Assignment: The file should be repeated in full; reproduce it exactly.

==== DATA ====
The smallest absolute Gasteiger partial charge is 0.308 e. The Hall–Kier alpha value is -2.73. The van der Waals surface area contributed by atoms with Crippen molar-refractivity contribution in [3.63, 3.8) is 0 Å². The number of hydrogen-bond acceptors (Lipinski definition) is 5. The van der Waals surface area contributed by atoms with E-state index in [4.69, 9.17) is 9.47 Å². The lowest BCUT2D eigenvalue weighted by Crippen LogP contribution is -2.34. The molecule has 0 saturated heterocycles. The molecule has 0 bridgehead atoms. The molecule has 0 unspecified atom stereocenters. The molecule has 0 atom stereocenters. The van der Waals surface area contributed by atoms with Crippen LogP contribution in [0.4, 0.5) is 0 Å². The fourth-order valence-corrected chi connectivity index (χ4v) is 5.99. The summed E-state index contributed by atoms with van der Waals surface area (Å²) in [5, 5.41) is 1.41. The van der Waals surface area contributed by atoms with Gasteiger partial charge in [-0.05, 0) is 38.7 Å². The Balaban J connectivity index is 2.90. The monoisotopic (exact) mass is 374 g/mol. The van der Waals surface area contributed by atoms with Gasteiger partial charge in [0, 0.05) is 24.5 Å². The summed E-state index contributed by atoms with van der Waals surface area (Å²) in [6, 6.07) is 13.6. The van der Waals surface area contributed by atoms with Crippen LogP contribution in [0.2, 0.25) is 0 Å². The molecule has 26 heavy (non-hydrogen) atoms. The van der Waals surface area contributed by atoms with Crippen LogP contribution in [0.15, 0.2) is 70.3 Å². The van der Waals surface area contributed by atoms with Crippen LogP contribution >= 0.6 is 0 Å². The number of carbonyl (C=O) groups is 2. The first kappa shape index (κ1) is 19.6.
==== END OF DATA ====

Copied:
The smallest absolute Gasteiger partial charge is 0.308 e. The Hall–Kier alpha value is -2.73. The van der Waals surface area contributed by atoms with Crippen molar-refractivity contribution in [3.63, 3.8) is 0 Å². The number of hydrogen-bond acceptors (Lipinski definition) is 5. The van der Waals surface area contributed by atoms with E-state index in [4.69, 9.17) is 9.47 Å². The lowest BCUT2D eigenvalue weighted by Crippen LogP contribution is -2.34. The molecule has 0 saturated heterocycles. The molecule has 0 bridgehead atoms. The molecule has 0 unspecified atom stereocenters. The molecule has 0 atom stereocenters. The van der Waals surface area contributed by atoms with Crippen LogP contribution in [0.4, 0.5) is 0 Å². The fourth-order valence-corrected chi connectivity index (χ4v) is 5.99. The summed E-state index contributed by atoms with van der Waals surface area (Å²) in [5, 5.41) is 1.41. The van der Waals surface area contributed by atoms with Gasteiger partial charge in [-0.05, 0) is 38.7 Å². The Balaban J connectivity index is 2.90. The monoisotopic (exact) mass is 374 g/mol. The van der Waals surface area contributed by atoms with Gasteiger partial charge in [0, 0.05) is 24.5 Å². The summed E-state index contributed by atoms with van der Waals surface area (Å²) in [6, 6.07) is 13.6. The van der Waals surface area contributed by atoms with Crippen LogP contribution in [0.2, 0.25) is 0 Å². The molecule has 26 heavy (non-hydrogen) atoms. The van der Waals surface area contributed by atoms with Crippen LogP contribution in [0.15, 0.2) is 70.3 Å². The van der Waals surface area contributed by atoms with Crippen LogP contribution >= 0.6 is 0 Å². The number of carbonyl (C=O) groups is 2. The first kappa shape index (κ1) is 19.6.